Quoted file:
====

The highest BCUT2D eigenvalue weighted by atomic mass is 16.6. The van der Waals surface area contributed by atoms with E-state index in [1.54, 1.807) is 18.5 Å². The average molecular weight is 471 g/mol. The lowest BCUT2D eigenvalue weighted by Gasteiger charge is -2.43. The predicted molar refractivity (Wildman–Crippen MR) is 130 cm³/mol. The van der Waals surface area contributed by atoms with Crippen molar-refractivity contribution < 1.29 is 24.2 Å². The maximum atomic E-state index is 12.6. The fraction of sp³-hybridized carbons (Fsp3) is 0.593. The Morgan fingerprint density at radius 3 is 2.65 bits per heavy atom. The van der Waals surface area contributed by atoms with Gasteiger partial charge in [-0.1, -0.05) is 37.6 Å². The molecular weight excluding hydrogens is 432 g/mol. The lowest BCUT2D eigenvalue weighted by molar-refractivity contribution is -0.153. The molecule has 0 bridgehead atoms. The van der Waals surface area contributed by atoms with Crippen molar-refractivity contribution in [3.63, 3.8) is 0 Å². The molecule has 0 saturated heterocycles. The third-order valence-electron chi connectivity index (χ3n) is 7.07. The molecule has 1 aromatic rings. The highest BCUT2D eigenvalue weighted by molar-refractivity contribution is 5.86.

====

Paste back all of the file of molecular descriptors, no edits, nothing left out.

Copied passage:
The highest BCUT2D eigenvalue weighted by atomic mass is 16.6. The van der Waals surface area contributed by atoms with E-state index in [1.54, 1.807) is 18.5 Å². The average molecular weight is 471 g/mol. The lowest BCUT2D eigenvalue weighted by Gasteiger charge is -2.43. The predicted molar refractivity (Wildman–Crippen MR) is 130 cm³/mol. The van der Waals surface area contributed by atoms with Crippen molar-refractivity contribution < 1.29 is 24.2 Å². The maximum atomic E-state index is 12.6. The fraction of sp³-hybridized carbons (Fsp3) is 0.593. The Morgan fingerprint density at radius 3 is 2.65 bits per heavy atom. The van der Waals surface area contributed by atoms with Gasteiger partial charge in [-0.1, -0.05) is 37.6 Å². The molecular weight excluding hydrogens is 432 g/mol. The lowest BCUT2D eigenvalue weighted by molar-refractivity contribution is -0.153. The molecule has 0 bridgehead atoms. The van der Waals surface area contributed by atoms with Crippen molar-refractivity contribution in [3.63, 3.8) is 0 Å². The molecule has 0 saturated heterocycles. The third-order valence-electron chi connectivity index (χ3n) is 7.07. The molecule has 1 aromatic rings. The highest BCUT2D eigenvalue weighted by molar-refractivity contribution is 5.86.